In Hip-Hop, Collaboration Can Lead To Greater Success

Aug 9, 2014
Originally published on August 9, 2014 8:56 pm
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ARUN RATH, HOST:

Hip-hop derives a lot of its power from a robust bass but more and more rappers are seeking power in numbers. Some big artists like Kendrick Lamar and Tyler The Creator are rising with the help of hip-hop collectives. Melissa Pandika recently wrote about the rise of these groups in the online magazine Ozy. Melissa, welcome to the show.

MELISSA PANDIKA: Thanks for having me.

RATH: So hip-hop wasn't always dominated by individual artists. I mean, I remember there used to be a lot more groups like NWA, Public Enemy, 2 Live Crew. Are these collectives that you're writing about a return to a more collaborative time? Or is this something totally different?

PANDIKA: Today's collectives sort of represents a shift in the music industry. Nowadays a lot of record labels don't have the budget for what's called artist development which is basically helping up-and-coming artists build their careers, grow their fan base. And so these collectives allow these young emcees to do just that.

RATH: So what are the business benefits then of being in a collective?

PANDIKA: You'll be able to divvy up management responsibilities. So Odd Future which is a collective out of Los Angeles includes Earl Sweatshirt, Tyler The Creator and R&B singer Frank Ocean.

(SOUNDBITE OF UNIDENTIFIED ODD FUTURE SONG)

PANDIKA: So Tyler The Creator who's often considered the ringleader of the group he uses Twitter addictively, he has 2 million followers and he helped promote the group shows. So in a way it allows the other group members to focus more on their music.

RATH: You know, this idea of being in a collective seems to be at odds with the idea of being a star. So, you know, how do individuals break out in this kind of model?

PANDIKA: Most successful collectives have a pretty diverse mix of talent. So you'll have a superstar or two. And that can be helpful for up-and-coming artists to basically piggyback on their success. So for example, a collective out of Los Angeles called Black Hippy, they helped launch Kendrick Lamar to fame. After he blew up, Schoolboy Q who's another member of that collective, he actually capitalized on that and featured Kendrick Lamar on one of his singles "Collard Greens."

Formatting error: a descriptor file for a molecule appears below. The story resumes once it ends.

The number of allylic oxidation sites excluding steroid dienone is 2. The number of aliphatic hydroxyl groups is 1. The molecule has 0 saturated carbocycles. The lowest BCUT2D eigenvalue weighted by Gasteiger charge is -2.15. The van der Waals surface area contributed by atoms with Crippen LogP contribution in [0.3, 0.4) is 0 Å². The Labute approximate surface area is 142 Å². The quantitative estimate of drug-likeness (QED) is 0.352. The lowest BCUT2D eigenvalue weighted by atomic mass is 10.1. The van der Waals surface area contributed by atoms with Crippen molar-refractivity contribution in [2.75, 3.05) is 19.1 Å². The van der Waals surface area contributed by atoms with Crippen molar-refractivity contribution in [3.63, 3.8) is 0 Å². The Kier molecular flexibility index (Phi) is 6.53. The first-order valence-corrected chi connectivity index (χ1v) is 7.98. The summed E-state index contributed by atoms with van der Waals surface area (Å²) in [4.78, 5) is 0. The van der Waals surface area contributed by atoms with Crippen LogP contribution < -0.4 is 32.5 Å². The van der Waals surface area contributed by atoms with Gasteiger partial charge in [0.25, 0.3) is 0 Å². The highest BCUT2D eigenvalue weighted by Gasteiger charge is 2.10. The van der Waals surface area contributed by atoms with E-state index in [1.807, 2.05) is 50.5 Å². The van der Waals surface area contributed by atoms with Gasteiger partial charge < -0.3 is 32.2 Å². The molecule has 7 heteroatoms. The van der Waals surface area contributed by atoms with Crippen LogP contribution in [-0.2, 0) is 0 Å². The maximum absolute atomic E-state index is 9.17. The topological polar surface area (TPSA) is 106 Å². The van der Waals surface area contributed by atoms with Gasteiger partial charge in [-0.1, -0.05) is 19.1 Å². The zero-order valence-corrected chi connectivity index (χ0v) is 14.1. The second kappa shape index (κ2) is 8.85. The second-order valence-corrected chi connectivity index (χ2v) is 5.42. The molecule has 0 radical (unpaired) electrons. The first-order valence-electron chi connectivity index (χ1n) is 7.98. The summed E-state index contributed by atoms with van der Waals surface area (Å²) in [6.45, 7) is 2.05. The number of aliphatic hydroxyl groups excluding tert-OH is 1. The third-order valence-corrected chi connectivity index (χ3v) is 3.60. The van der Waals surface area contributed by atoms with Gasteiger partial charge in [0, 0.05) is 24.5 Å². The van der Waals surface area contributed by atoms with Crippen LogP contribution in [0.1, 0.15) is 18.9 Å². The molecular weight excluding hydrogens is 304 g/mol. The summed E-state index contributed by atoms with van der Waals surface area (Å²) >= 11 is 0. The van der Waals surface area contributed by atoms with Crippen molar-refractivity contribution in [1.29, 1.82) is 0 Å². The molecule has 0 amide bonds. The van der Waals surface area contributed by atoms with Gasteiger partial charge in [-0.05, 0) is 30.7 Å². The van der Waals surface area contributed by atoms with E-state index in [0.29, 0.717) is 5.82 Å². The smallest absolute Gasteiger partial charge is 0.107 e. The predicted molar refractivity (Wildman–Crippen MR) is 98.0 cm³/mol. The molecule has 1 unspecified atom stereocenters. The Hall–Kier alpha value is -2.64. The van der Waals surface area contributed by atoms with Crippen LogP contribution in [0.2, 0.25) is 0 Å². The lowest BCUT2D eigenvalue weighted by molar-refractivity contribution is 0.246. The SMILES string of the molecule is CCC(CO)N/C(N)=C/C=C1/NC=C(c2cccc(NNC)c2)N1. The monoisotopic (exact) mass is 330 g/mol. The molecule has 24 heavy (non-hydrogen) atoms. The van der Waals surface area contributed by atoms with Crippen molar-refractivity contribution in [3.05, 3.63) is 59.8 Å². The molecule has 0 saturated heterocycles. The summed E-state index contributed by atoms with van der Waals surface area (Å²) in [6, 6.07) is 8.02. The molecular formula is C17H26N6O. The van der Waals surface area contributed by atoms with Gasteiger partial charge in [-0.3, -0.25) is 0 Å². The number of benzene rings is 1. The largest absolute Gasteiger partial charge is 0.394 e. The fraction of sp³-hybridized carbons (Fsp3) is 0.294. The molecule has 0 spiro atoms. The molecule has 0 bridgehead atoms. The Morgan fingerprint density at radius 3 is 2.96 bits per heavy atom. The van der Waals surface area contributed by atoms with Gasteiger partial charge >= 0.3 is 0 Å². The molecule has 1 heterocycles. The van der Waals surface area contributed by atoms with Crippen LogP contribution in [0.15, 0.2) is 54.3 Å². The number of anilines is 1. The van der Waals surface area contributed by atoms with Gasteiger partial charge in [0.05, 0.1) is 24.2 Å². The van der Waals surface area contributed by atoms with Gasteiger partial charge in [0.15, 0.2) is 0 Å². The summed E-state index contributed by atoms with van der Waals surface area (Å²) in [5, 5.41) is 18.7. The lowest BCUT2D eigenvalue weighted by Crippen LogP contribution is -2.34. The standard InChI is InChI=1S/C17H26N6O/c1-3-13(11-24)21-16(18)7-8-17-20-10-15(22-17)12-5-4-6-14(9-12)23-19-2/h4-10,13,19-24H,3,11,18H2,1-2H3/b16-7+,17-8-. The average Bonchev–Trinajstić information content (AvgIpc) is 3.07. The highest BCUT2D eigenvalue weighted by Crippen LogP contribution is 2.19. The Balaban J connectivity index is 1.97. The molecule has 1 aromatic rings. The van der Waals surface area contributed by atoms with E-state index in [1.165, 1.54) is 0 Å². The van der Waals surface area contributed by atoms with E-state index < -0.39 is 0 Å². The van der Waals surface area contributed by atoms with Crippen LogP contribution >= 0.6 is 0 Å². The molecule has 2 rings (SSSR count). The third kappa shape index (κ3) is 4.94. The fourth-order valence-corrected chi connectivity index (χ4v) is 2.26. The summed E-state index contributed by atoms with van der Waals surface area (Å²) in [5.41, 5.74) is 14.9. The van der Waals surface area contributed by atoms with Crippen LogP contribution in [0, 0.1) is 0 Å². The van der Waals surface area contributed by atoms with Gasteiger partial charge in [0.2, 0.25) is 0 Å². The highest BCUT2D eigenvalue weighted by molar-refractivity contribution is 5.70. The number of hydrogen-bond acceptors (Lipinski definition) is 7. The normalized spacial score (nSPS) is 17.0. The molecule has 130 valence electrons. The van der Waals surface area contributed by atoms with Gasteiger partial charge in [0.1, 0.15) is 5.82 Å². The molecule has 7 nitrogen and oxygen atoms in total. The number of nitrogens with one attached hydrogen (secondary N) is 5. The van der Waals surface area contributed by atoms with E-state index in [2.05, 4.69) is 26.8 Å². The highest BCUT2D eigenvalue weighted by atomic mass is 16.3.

(SOUNDBITE OF SONG, "COLLARD GREENS")

SCHOOLBOY Q: (Singing) Oh, luxury. Chiddy ching ching could buy anything, cop that. Oh, oh, collard greens.

PANDIKA: And it seems that Kendrick's added hype paid off.

RATH: I'm wondering about how this might affect the, you know, the culture of feuds in hip-hop because on the one hand you might think collaboration would mean fewer feuds. On the other hand, I mean, the guys in NWA didn't exactly part on good terms.

PANDIKA: I mean, it boils down to choosing the right people. A few years ago there was the White Girl Mob. Their star member was rapper Kreayshawn.

(SOUNDBITE OF UNIDENTIFIED WHITE GIRL MOB SONG)

PANDIKA: Her group member, V-Nasty, used the N-word and so a lot of people blamed that for taking her career.

RATH: So if you were advising a young hip-hop artist would you say go collective or go solo?

PANDIKA: I would say differently now the best option would be to join a collective. Anyone can upload a music video or track and the way it'll really make yourself stand out right now is through the branding of a collective.

RATH: So if you want to be a brand it helps to have a team.

PANDIKA: Exactly.

RATH: Melissa Pandika is an editor and writer for ozy.com. Thanks for joining us.

PANDIKA: Thanks so much for having me. Transcript provided by NPR, Copyright NPR.